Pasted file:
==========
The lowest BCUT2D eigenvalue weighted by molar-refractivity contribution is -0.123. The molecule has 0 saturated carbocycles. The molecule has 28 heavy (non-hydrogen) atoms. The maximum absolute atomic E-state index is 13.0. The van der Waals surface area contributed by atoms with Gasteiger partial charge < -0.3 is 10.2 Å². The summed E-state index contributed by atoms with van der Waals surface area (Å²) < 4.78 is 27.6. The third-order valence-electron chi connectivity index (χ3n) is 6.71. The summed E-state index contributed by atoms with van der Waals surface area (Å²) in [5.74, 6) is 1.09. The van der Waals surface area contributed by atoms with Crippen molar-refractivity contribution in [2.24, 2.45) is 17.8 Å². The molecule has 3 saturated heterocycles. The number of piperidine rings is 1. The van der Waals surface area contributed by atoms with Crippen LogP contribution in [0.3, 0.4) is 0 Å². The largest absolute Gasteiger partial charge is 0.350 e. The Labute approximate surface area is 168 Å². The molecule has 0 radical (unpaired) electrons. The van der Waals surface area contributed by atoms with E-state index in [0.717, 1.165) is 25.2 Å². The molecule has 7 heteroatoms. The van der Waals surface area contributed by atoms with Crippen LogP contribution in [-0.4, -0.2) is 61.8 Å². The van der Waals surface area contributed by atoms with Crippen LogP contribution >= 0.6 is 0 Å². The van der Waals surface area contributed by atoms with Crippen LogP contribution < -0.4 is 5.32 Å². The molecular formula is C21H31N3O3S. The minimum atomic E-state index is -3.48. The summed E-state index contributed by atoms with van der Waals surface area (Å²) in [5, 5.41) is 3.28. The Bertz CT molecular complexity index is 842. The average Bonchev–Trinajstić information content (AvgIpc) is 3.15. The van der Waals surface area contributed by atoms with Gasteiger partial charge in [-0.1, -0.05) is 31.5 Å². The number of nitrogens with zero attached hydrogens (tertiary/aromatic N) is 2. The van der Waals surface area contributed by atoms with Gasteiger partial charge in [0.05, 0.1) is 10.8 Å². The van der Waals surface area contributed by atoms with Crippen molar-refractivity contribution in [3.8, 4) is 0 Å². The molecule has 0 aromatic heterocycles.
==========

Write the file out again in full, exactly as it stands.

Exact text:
The lowest BCUT2D eigenvalue weighted by molar-refractivity contribution is -0.123. The molecule has 0 saturated carbocycles. The molecule has 28 heavy (non-hydrogen) atoms. The maximum absolute atomic E-state index is 13.0. The van der Waals surface area contributed by atoms with Gasteiger partial charge < -0.3 is 10.2 Å². The summed E-state index contributed by atoms with van der Waals surface area (Å²) < 4.78 is 27.6. The third-order valence-electron chi connectivity index (χ3n) is 6.71. The summed E-state index contributed by atoms with van der Waals surface area (Å²) in [5.74, 6) is 1.09. The van der Waals surface area contributed by atoms with Crippen molar-refractivity contribution in [2.24, 2.45) is 17.8 Å². The molecule has 3 saturated heterocycles. The number of piperidine rings is 1. The van der Waals surface area contributed by atoms with Crippen LogP contribution in [0.3, 0.4) is 0 Å². The largest absolute Gasteiger partial charge is 0.350 e. The Labute approximate surface area is 168 Å². The molecule has 0 radical (unpaired) electrons. The van der Waals surface area contributed by atoms with E-state index in [0.717, 1.165) is 25.2 Å². The molecule has 7 heteroatoms. The van der Waals surface area contributed by atoms with Crippen LogP contribution in [-0.4, -0.2) is 61.8 Å². The van der Waals surface area contributed by atoms with Crippen LogP contribution >= 0.6 is 0 Å². The van der Waals surface area contributed by atoms with Crippen LogP contribution < -0.4 is 5.32 Å². The molecular formula is C21H31N3O3S. The minimum atomic E-state index is -3.48. The summed E-state index contributed by atoms with van der Waals surface area (Å²) in [5, 5.41) is 3.28. The Bertz CT molecular complexity index is 842. The average Bonchev–Trinajstić information content (AvgIpc) is 3.15. The van der Waals surface area contributed by atoms with Gasteiger partial charge in [-0.1, -0.05) is 31.5 Å². The number of nitrogens with zero attached hydrogens (tertiary/aromatic N) is 2. The van der Waals surface area contributed by atoms with Gasteiger partial charge in [0.05, 0.1) is 10.8 Å². The van der Waals surface area contributed by atoms with Crippen molar-refractivity contribution in [3.8, 4) is 0 Å². The molecule has 0 aromatic heterocycles.